THIS STORY HAS BEEN FORMATTED FOR EASY PRINTING
< Back to front page Text size +

'A Simple Act' chronicles an uplifting story

Posted by Matt Byrne  June 22, 2011 10:04 AM

E-mail this article

Invalid E-mail address
Invalid E-mail address

Sending your article

MelroseRudy.jpg

Greg Shea

Rudy Favard, 18, of Malden, lifts Sammy Parker, who is severely disabled, into bed. The family are subject of a PBS documentary.

In a unflinching tone that borders on soothing, Patty Parker describes the moment that doctors told her there was something wrong with one of her newborn sons.

The twin boys, Sammy and Ben, were a miracle of sorts for the Melrose couple, who struggled with infertility for six years after they married in 1993. Following the births, doctors decided to keep Sammy for observation, a precautionary step, the family was told.

"So we went home," Parker said. "And they called us a couple of days later, and said 'You need to come in, he's seizing, and we're not sure why and we don't know what's going on.' And that was the beginning of our journey."

The interview comes early in WBGH's "A Simple Act," a 27-minute documentary about the family, Sammy, and how their lives were changed by Malden teen Rudy Favard, captain of the football team at Malden Catholic, who graduated last month and is bound for Sacred Heart University in Fairfield, Conn., in the fall.

Directed and produced by Greg Shea, who is also a producer at PBS, the film was inspired by a December 2010 Globe column by Yvonne Abraham that gained nationwide attention. Between interviews with Rick and Patty, and footage from the couple's home, Shea captures life with Sammy, who has cerebral palsy and is paraplegic, blind, and unable to speak or swallow.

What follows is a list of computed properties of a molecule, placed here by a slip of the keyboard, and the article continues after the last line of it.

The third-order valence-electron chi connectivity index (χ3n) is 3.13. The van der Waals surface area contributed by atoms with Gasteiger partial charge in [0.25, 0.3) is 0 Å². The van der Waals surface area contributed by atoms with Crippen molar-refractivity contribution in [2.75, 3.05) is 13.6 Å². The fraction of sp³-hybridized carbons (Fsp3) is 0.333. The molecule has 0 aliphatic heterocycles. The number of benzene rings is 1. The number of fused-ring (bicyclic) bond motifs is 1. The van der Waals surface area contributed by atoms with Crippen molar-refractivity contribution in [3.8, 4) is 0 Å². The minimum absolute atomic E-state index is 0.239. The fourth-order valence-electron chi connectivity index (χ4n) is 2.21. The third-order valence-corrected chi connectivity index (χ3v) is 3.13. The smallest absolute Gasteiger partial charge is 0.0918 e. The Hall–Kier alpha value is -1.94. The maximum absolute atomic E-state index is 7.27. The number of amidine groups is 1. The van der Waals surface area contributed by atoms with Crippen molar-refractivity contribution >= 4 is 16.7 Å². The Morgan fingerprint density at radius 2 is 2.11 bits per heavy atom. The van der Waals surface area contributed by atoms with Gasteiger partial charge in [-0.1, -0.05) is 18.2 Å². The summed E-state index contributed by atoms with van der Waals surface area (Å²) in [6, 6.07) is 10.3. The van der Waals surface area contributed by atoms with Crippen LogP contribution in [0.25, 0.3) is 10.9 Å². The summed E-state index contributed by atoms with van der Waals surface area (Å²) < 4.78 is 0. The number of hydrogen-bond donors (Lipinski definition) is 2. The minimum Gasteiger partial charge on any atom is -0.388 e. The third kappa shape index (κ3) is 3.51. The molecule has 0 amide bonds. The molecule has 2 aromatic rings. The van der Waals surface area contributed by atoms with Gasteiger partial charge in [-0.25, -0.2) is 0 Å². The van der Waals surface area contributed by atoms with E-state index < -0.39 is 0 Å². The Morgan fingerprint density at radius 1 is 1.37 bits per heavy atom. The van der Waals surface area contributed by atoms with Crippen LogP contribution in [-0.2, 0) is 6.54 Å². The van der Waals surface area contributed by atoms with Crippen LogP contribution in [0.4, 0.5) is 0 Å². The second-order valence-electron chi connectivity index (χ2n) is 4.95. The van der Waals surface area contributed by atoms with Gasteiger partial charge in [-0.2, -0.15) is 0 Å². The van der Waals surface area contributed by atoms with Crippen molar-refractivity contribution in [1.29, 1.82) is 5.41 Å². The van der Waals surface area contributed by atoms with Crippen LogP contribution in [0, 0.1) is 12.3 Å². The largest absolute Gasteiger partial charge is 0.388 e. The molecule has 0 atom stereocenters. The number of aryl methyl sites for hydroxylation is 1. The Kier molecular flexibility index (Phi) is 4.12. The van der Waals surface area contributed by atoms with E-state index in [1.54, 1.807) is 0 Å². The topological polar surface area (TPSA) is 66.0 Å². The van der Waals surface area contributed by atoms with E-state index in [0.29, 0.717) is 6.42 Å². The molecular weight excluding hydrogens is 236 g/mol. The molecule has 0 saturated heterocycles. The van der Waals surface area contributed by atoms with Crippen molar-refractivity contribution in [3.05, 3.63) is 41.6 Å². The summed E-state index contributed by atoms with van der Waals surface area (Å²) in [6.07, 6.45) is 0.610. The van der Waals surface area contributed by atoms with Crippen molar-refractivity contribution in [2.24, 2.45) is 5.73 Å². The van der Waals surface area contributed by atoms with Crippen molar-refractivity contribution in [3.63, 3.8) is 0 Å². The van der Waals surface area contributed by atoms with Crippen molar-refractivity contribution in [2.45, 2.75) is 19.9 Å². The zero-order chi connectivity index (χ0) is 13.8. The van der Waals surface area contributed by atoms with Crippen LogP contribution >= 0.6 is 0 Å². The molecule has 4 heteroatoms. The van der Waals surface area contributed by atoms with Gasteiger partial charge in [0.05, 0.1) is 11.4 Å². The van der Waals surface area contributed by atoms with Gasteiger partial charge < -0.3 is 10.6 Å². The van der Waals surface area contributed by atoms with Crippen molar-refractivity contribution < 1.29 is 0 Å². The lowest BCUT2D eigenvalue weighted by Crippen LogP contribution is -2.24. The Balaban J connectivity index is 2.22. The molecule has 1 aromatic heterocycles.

Shea, of North Andover, said he was in search of a short film project when he read the December Globe story and was moved to contact Abraham. A few weeks and several e-mails later, he was introduced to the family, and filming began this winter.

Following the growth of the two boys through childhood, the parents, speaking to Shea, reveal the stoic and heart-rending moments that raising a disabled child can bring.

"Like any pregnant woman you just have the fantasy of the perfect life," Patty said in the film. "They were just going to be two happy little boys, and they were going to best of friends and each other's playmates."

The couple adapted to their son's needs, which transform the simplest interactions into labors of love. Most important, however, was the nightly task of carrying Sammy, now 8, up the 14 winding stairs to his second-floor bedroom.

But the delicate balance of life for the Parker family was upended when Rick Parker underwent emergency heart surgery last year. Doctors prohibited him from lifting much of anything, let alone carrying his son up the staircase every night.

Enter Favard, the middle linebacker and captain of the Malden Catholic football team last season, who four nights a week drove from his home in Malden to gently lift Sammy up the 14 stairs into his bed.


Through interviews, family photographs, and home movies, the pain, love, and isolation the Parkers experience reels to life – in the steeled tone of a mother’s voice, or the pain etched in the face of a father who must face that he would never play catch with one of his sons.

"Patty said to me, people in the neighborhood didn't know they had kids because they were inside so much," said Shea in a phone interview. "She didn't cry once. She's sort of like a soldier, and Rick so clearly wears his emotions on his sleeve."

Now the parents are searching for a new home without stairs, and Shea says he hopes his documentary will draw the type of kindness that led Rudy to the Parker family in the first place.

He’s also set up a website, www.14steps.org, for the couple in hopes that the spirit will catch on.

"I'm a father of twins myself." he said. "I really felt like making a film would be a way to help this family."

"A Simple Act" will air Sunday, June 26 at 1:30 p.m. on Channel 2. Click here to watch the trailer.

E-mail this article

Invalid E-mail address
Invalid E-mail address

Sending your article